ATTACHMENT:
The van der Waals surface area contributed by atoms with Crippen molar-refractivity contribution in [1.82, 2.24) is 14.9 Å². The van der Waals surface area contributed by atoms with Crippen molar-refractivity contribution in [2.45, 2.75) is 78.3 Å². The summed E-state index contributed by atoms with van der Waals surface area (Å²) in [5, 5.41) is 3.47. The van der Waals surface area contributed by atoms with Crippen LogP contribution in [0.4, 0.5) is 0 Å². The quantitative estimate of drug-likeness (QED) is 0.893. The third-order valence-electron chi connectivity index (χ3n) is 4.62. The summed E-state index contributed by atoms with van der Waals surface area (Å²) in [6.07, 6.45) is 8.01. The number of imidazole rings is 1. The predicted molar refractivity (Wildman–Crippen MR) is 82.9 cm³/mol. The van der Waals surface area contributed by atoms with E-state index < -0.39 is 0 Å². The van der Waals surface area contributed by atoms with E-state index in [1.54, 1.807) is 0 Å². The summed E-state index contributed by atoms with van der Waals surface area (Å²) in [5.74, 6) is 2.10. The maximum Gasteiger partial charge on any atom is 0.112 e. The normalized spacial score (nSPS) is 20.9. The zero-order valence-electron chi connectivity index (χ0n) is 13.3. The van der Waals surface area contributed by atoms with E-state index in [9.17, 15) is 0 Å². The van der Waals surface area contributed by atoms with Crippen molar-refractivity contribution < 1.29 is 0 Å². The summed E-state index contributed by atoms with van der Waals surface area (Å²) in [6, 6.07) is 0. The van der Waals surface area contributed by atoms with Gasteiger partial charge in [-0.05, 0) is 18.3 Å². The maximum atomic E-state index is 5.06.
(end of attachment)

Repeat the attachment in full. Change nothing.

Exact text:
The van der Waals surface area contributed by atoms with Crippen molar-refractivity contribution in [1.82, 2.24) is 14.9 Å². The van der Waals surface area contributed by atoms with Crippen molar-refractivity contribution in [2.45, 2.75) is 78.3 Å². The summed E-state index contributed by atoms with van der Waals surface area (Å²) in [5, 5.41) is 3.47. The van der Waals surface area contributed by atoms with Crippen LogP contribution in [0.4, 0.5) is 0 Å². The quantitative estimate of drug-likeness (QED) is 0.893. The third-order valence-electron chi connectivity index (χ3n) is 4.62. The summed E-state index contributed by atoms with van der Waals surface area (Å²) in [6.07, 6.45) is 8.01. The number of imidazole rings is 1. The predicted molar refractivity (Wildman–Crippen MR) is 82.9 cm³/mol. The van der Waals surface area contributed by atoms with E-state index < -0.39 is 0 Å². The van der Waals surface area contributed by atoms with E-state index in [1.54, 1.807) is 0 Å². The summed E-state index contributed by atoms with van der Waals surface area (Å²) in [5.74, 6) is 2.10. The maximum Gasteiger partial charge on any atom is 0.112 e. The normalized spacial score (nSPS) is 20.9. The zero-order valence-electron chi connectivity index (χ0n) is 13.3. The van der Waals surface area contributed by atoms with E-state index in [9.17, 15) is 0 Å². The van der Waals surface area contributed by atoms with Crippen molar-refractivity contribution < 1.29 is 0 Å². The summed E-state index contributed by atoms with van der Waals surface area (Å²) in [6, 6.07) is 0. The van der Waals surface area contributed by atoms with Gasteiger partial charge in [-0.05, 0) is 18.3 Å². The maximum atomic E-state index is 5.06.